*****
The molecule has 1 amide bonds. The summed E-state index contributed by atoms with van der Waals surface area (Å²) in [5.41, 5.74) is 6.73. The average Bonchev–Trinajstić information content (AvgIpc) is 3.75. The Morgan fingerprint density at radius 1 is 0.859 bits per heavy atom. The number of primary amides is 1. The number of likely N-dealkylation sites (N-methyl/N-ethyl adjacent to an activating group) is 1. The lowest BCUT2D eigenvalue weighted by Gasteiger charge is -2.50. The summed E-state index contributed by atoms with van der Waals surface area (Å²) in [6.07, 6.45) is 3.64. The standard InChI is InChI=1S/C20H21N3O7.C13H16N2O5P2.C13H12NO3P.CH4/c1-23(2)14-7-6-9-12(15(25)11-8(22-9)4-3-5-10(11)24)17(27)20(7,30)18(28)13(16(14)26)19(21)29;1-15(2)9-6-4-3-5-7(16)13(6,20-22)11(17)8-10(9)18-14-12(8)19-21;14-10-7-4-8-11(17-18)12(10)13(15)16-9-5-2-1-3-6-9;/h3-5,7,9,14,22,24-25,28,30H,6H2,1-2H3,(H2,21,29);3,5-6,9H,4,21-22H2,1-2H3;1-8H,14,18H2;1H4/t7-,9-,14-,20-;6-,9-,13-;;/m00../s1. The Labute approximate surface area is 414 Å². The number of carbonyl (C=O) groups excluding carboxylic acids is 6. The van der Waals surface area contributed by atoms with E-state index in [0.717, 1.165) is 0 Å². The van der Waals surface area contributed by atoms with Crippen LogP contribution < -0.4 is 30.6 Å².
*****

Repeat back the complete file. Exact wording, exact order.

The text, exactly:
The molecule has 1 amide bonds. The summed E-state index contributed by atoms with van der Waals surface area (Å²) in [5.41, 5.74) is 6.73. The average Bonchev–Trinajstić information content (AvgIpc) is 3.75. The Morgan fingerprint density at radius 1 is 0.859 bits per heavy atom. The number of primary amides is 1. The number of likely N-dealkylation sites (N-methyl/N-ethyl adjacent to an activating group) is 1. The lowest BCUT2D eigenvalue weighted by Gasteiger charge is -2.50. The summed E-state index contributed by atoms with van der Waals surface area (Å²) in [6.07, 6.45) is 3.64. The standard InChI is InChI=1S/C20H21N3O7.C13H16N2O5P2.C13H12NO3P.CH4/c1-23(2)14-7-6-9-12(15(25)11-8(22-9)4-3-5-10(11)24)17(27)20(7,30)18(28)13(16(14)26)19(21)29;1-15(2)9-6-4-3-5-7(16)13(6,20-22)11(17)8-10(9)18-14-12(8)19-21;14-10-7-4-8-11(17-18)12(10)13(15)16-9-5-2-1-3-6-9;/h3-5,7,9,14,22,24-25,28,30H,6H2,1-2H3,(H2,21,29);3,5-6,9H,4,21-22H2,1-2H3;1-8H,14,18H2;1H4/t7-,9-,14-,20-;6-,9-,13-;;/m00../s1. The Labute approximate surface area is 414 Å². The number of carbonyl (C=O) groups excluding carboxylic acids is 6. The van der Waals surface area contributed by atoms with E-state index in [0.717, 1.165) is 0 Å². The van der Waals surface area contributed by atoms with Crippen LogP contribution < -0.4 is 30.6 Å².